To prevent, lighten or remove dark spots:

- Arbutin                                 – Cocos nucifera (coconut fruit juice)

- Azelaic acid                           - Epilobium angustifolium (willow herb)

- Bearberry extract                  - Glycyrrhiza glabra (licorice extract)

- Cucumber extract                  - Gallic acid                          

- Hydroquinone                        - Kojic acid                                      

- Mulberry extract                    - Magnesium ascorbyl phosphate     

- Niacinamide                           – Pycnogenol (a pine bark extract)

- Resorcinol                             – Salicylic acid (beta hydroxy acid)

- Retinol                                 – Vitamin C (ascorbic acid)     

- Saxifraga sarmentosa extract (strawberry begonia)            

- Throstat      

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Remove Pigmentations With Vitamin A & Hydroquinone

 

 

Retin A & Hydroquinone 4%

Retin A can be mixed with Hydroquinone 4%, a bleaching cream to enhance the removal of pigment or brown spots which improves the anti-aging effectiveness of Retin A. In addition, when used in conjunction with microdermabrasion, Retin A’s penetration and effectiveness are enhance.

Retinol 0.3% & Hydroquinone 4%

Combining Retinol 0.3% with Hydroquinone 4% is effective in resolving fine lines, pigment and improving skin texture. Retinols are not as strong as Retin and, therefore, can be used by many people who cannot tolerate the stronger products. 

Save Your Face – Dr Brooke Rutledge Seckel, M.D. 

 

Tretinoin & Hydroquinone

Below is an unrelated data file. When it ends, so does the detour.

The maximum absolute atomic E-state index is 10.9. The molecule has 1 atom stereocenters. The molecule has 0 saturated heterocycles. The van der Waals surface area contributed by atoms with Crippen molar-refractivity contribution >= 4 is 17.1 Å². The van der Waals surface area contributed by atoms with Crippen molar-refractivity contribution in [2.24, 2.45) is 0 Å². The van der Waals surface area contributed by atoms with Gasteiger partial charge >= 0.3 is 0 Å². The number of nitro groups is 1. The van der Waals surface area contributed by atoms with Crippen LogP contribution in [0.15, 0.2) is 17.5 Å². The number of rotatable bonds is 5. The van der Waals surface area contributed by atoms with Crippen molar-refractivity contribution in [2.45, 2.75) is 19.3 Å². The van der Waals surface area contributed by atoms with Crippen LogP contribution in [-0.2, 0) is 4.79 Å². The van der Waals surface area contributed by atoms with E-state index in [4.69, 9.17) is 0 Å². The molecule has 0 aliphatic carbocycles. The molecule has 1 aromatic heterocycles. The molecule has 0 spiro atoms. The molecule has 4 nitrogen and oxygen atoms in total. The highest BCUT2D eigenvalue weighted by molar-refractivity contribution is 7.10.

A great deal of research has shown that the use of tretinoin, also found in the prescription medications Renova and Retin A, can be effective in treating skin discolorations. However, when tretinoin is used in combination with hydroquinone, skin discolorations can show a far more noticeable and impressive improvement. Because of this, tretinoin is generally not recommended as the only topical option for melasma, but is best used to reduce darkened areas of skin in combination with other effective topicals, particularly sunscreen and hydroquinone.

Don’t go to the cosmetics counter without me - Paula Begoun

The Benefits Of Hydrating Skin

 

Hydrating is so essential to our health that every organ system, including the skin, has a built-in hydrating system that is continually supplied with water from the bloodstream. When the cell membranes are healthy, the cells are filled with fluid. Then each layer of skin contains hydrating molecules to keep all of its structures moist.

For most healthy young people under twenty, the natural internal hydrators are sufficiently effective to keep skin plump with moisture regardless of the environment stresses. But with aging, poor diet, and environment damage, the skin factory becomes less and less efficient; the cellular equipment begins to break down, and the internal hydration system suffers.

Technically, oily skin needs help with hydration, too. Most of the natural oil that makes skin look shiny is sebum. Truly, it’s a natural lubricant, and since sebum is occlusive, it helps hold water in the skin, but a person with oily skin can still lack structural lipids, which hydrate the deeper layers of the skin. So in certain situations – in a dry, cold, or windy climate, for instance, or when the skin is overcleansed – even skin that typically seems to have too much oil, or sebum, can become dry if not enough structural lipids are being produced.

Keeping skin well hydrated and lubricated from the outside does several things.

- A well-formulated moisturizer can replenish the natural moisture factors in the upper layers of the skin.

- A moisturizer helps to loose edges of the dead skin cells adhere more closely together, smoothing the skin’s surface.

- Depending on the formulation, a moisturizer can leave a fine film on the skin that acts like a water-holding seal, preventing moisture from escaping into the environment.